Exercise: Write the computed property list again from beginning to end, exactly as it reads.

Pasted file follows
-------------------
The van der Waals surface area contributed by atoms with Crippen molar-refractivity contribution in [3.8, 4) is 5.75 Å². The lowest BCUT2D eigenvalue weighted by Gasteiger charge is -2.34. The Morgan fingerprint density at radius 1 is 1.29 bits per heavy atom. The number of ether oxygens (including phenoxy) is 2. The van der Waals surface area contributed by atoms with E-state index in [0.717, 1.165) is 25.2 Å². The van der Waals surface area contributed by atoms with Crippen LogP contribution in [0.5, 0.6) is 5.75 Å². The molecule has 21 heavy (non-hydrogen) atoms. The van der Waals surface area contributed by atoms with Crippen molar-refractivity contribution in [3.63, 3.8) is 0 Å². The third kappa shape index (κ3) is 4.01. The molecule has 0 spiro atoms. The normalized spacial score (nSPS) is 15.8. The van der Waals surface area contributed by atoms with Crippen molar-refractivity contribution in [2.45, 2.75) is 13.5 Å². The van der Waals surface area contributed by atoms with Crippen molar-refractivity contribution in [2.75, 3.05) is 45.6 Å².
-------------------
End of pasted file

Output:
The van der Waals surface area contributed by atoms with Crippen molar-refractivity contribution in [3.8, 4) is 5.75 Å². The lowest BCUT2D eigenvalue weighted by Gasteiger charge is -2.34. The Morgan fingerprint density at radius 1 is 1.29 bits per heavy atom. The number of ether oxygens (including phenoxy) is 2. The van der Waals surface area contributed by atoms with E-state index in [0.717, 1.165) is 25.2 Å². The van der Waals surface area contributed by atoms with Crippen LogP contribution in [0.5, 0.6) is 5.75 Å². The molecule has 21 heavy (non-hydrogen) atoms. The van der Waals surface area contributed by atoms with Crippen molar-refractivity contribution in [3.63, 3.8) is 0 Å². The third kappa shape index (κ3) is 4.01. The molecule has 0 spiro atoms. The normalized spacial score (nSPS) is 15.8. The van der Waals surface area contributed by atoms with Crippen molar-refractivity contribution in [2.45, 2.75) is 13.5 Å². The van der Waals surface area contributed by atoms with Crippen molar-refractivity contribution in [2.75, 3.05) is 45.6 Å².